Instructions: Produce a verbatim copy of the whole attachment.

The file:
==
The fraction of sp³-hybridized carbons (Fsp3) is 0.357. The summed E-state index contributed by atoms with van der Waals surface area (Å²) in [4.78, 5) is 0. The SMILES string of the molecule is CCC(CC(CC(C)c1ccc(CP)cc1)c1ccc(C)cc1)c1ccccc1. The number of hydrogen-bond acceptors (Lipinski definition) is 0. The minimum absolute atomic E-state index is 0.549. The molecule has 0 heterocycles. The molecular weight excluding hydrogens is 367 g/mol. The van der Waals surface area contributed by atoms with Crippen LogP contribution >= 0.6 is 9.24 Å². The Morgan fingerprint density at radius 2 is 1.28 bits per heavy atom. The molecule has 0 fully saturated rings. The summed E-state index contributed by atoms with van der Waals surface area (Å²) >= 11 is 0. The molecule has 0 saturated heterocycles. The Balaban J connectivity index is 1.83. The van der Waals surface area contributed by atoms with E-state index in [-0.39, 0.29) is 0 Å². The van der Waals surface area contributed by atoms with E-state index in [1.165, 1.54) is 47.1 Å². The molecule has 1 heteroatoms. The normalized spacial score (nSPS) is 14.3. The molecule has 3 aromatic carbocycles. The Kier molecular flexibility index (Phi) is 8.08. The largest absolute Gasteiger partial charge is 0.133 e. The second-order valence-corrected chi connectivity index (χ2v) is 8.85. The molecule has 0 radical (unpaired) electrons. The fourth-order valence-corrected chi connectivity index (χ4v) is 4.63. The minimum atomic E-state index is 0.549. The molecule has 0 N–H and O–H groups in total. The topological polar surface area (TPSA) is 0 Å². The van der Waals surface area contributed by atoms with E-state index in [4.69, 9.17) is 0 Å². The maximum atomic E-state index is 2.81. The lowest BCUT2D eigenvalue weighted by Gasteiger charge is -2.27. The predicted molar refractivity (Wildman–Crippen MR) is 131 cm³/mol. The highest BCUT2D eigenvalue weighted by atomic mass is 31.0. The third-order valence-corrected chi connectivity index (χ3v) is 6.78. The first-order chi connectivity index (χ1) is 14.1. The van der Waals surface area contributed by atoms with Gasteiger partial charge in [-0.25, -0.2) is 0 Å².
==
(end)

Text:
The fraction of sp³-hybridized carbons (Fsp3) is 0.357. The summed E-state index contributed by atoms with van der Waals surface area (Å²) in [4.78, 5) is 0. The SMILES string of the molecule is CCC(CC(CC(C)c1ccc(CP)cc1)c1ccc(C)cc1)c1ccccc1. The number of hydrogen-bond acceptors (Lipinski definition) is 0. The minimum absolute atomic E-state index is 0.549. The molecule has 0 heterocycles. The molecular weight excluding hydrogens is 367 g/mol. The van der Waals surface area contributed by atoms with Crippen LogP contribution >= 0.6 is 9.24 Å². The Morgan fingerprint density at radius 2 is 1.28 bits per heavy atom. The molecule has 0 fully saturated rings. The summed E-state index contributed by atoms with van der Waals surface area (Å²) >= 11 is 0. The molecule has 0 saturated heterocycles. The Balaban J connectivity index is 1.83. The van der Waals surface area contributed by atoms with E-state index in [-0.39, 0.29) is 0 Å². The van der Waals surface area contributed by atoms with E-state index in [1.165, 1.54) is 47.1 Å². The molecule has 1 heteroatoms. The normalized spacial score (nSPS) is 14.3. The molecule has 3 aromatic carbocycles. The Kier molecular flexibility index (Phi) is 8.08. The largest absolute Gasteiger partial charge is 0.133 e. The second-order valence-corrected chi connectivity index (χ2v) is 8.85. The molecule has 0 radical (unpaired) electrons. The fourth-order valence-corrected chi connectivity index (χ4v) is 4.63. The minimum atomic E-state index is 0.549. The molecule has 0 N–H and O–H groups in total. The topological polar surface area (TPSA) is 0 Å². The van der Waals surface area contributed by atoms with E-state index in [4.69, 9.17) is 0 Å². The maximum atomic E-state index is 2.81. The lowest BCUT2D eigenvalue weighted by Gasteiger charge is -2.27. The predicted molar refractivity (Wildman–Crippen MR) is 131 cm³/mol. The highest BCUT2D eigenvalue weighted by atomic mass is 31.0. The third-order valence-corrected chi connectivity index (χ3v) is 6.78. The first-order chi connectivity index (χ1) is 14.1. The van der Waals surface area contributed by atoms with Gasteiger partial charge in [-0.25, -0.2) is 0 Å².